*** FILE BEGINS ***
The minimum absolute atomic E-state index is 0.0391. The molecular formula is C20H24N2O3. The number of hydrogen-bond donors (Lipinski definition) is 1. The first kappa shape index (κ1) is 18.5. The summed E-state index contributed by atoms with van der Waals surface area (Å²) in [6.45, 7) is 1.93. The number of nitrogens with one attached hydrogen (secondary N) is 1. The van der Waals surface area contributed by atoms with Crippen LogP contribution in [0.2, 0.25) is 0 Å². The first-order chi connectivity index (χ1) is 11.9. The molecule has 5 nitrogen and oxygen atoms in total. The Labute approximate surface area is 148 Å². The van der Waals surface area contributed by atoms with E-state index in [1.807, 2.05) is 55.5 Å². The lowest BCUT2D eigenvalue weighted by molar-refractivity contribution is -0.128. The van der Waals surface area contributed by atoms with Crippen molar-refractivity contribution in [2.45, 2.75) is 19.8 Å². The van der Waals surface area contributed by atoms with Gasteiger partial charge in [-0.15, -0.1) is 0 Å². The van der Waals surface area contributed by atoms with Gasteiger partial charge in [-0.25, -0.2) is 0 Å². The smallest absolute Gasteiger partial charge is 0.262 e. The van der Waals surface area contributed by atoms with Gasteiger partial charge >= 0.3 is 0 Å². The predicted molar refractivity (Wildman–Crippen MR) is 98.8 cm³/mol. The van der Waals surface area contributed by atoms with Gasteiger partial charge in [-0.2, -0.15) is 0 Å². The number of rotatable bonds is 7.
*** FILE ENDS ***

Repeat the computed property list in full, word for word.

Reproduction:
The minimum absolute atomic E-state index is 0.0391. The molecular formula is C20H24N2O3. The number of hydrogen-bond donors (Lipinski definition) is 1. The first kappa shape index (κ1) is 18.5. The summed E-state index contributed by atoms with van der Waals surface area (Å²) in [6.45, 7) is 1.93. The number of nitrogens with one attached hydrogen (secondary N) is 1. The van der Waals surface area contributed by atoms with Crippen LogP contribution in [0.2, 0.25) is 0 Å². The first-order chi connectivity index (χ1) is 11.9. The molecule has 5 nitrogen and oxygen atoms in total. The Labute approximate surface area is 148 Å². The van der Waals surface area contributed by atoms with E-state index in [1.807, 2.05) is 55.5 Å². The lowest BCUT2D eigenvalue weighted by molar-refractivity contribution is -0.128. The van der Waals surface area contributed by atoms with Crippen molar-refractivity contribution in [2.45, 2.75) is 19.8 Å². The van der Waals surface area contributed by atoms with Gasteiger partial charge in [-0.15, -0.1) is 0 Å². The van der Waals surface area contributed by atoms with Gasteiger partial charge in [-0.25, -0.2) is 0 Å². The smallest absolute Gasteiger partial charge is 0.262 e. The van der Waals surface area contributed by atoms with Gasteiger partial charge >= 0.3 is 0 Å². The predicted molar refractivity (Wildman–Crippen MR) is 98.8 cm³/mol. The van der Waals surface area contributed by atoms with Gasteiger partial charge in [-0.2, -0.15) is 0 Å². The number of rotatable bonds is 7.